Life On the Water

by | Mar 25, 2024 | 5 comments

Austin and I sat across the coffee table from Trevor and Josh. With a couple of beers and sandwiches, it was good to catch up with the guys — to tell a few fishing stories and hear about families, recent events and future plans. On a Friday afternoon, this impromptu Troutbitten hangout at Trevor’s place happened because Austin had finished a presentation on the Penn State campus, Josh and Trevor were daytime Dads, and I’d escaped an eye doctor appointment with no layover — only dilated pupils.

Somewhere in conversation, Josh said he would soon be taking a friend to the river who wanted to get into fly fishing. Austin mentioned that he’d recently done the same, and I shared that I have a couple friends who’ve asked me to show them some things as well. Over the years, each of us at the table had introduced a bunch of friends and family into fishing.

Is it a sport? Is it a hobby, a pastime or a way of life? We talked about that for a bit. And Josh made a point that we all agreed with. Regardless of how much we want to help friends and family enjoy time on the water, most of the learning — for any angler — must come from within.

We’ve all seen this enough to recognize a pattern.  And those who stick with it are the same. They enjoy research. They absorb what they’re taught. They ask questions. Then they go home and can’t stop thinking about rivers and trout. The next time you fish together, they’ve already filled in some gaps, they’ve been out by themselves, gathered gear, learned a few knots and they’ve probably caught a few trout.

READ: Troutbitten | Who Knows Better Than You?

No resource can provide a substitute. Becoming an angler comes down to the fishing. It’s time on the water. And if it’s going to stick with a person, we see it right away. The obsession comes on quickly, and I daresay that just might be necessary. There’s so much to learn and so many confusions to overcome that only some kind of obsession will divert enough time and personal resources to make it past the opening frames.

The first hill is steep, and no one can hold your hand. Having a mentor is fine but not necessary, and each of us at the table agreed that we did most of it ourselves when it was our time.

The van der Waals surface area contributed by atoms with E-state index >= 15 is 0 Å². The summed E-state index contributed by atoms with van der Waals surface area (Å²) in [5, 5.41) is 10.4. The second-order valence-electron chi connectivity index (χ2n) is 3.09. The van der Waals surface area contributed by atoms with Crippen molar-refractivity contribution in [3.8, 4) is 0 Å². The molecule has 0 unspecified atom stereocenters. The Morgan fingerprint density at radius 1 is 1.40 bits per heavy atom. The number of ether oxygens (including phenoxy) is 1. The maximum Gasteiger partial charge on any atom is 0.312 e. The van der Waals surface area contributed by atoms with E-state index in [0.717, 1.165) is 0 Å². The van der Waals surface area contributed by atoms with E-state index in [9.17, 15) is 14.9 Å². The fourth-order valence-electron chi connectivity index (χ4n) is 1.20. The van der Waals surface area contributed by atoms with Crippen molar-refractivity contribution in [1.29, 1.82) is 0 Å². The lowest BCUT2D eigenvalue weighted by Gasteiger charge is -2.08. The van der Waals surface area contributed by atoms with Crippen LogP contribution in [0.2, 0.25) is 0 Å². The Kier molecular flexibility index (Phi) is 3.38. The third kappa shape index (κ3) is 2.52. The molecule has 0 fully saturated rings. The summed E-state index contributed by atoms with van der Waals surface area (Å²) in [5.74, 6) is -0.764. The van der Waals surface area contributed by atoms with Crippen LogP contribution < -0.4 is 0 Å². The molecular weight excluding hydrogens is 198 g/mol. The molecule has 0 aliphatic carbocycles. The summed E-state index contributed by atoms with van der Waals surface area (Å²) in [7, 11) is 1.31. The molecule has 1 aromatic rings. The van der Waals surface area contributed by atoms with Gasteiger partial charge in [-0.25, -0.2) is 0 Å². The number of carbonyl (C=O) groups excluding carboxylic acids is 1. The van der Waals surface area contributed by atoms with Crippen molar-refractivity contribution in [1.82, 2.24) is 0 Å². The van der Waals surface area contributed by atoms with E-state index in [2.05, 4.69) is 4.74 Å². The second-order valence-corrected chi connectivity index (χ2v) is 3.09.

Photo by Josh Darling

For all of the long term fishermen we know, this same truth holds. Fishing is a solitary endeavor. Good friends and companionship enriches the experience, but the casts are your own. The choices of flies, leaders, lines and styles are yours. The next hundred yards at the outside riverbend are yours too. Even if you’ve geared up with three friends at the tailgate, when it comes to the actual activity, fly fishing is a solo sport. It’s personal. It’s a world of techniques and possibilities, and there’s room for preferences, novel ideas and experimentation. From dawn to dusk, from darkness to daylight, from the surface to the riverbed, waters fast and slow, shallow and deep, for fish small and large, fly fishing has plenty to offer, provided an angler goes at it hard enough to see what’s possible out there.

Over the last few ounces of beer, we talked about all of this. My friends nodded and agreed — we’ve all had friends who’ve given up too quickly.

In fact, most do.

I suggested that it’s the consequence of expectations. People want to succeed, to read water, cast well and put fish in the net, but they want it faster than what is possible. And when fishing becomes discouraging, people aren’t prepared for the feeling. They’re prepared only for perfection, for the idealized concept of fishing — where everything goes right.

But everything worth pursuing takes time to get there. Long paths are fueled by passionate energy. Good fishing asks for devotion, but many first timers aren’t expecting that kind of commitment.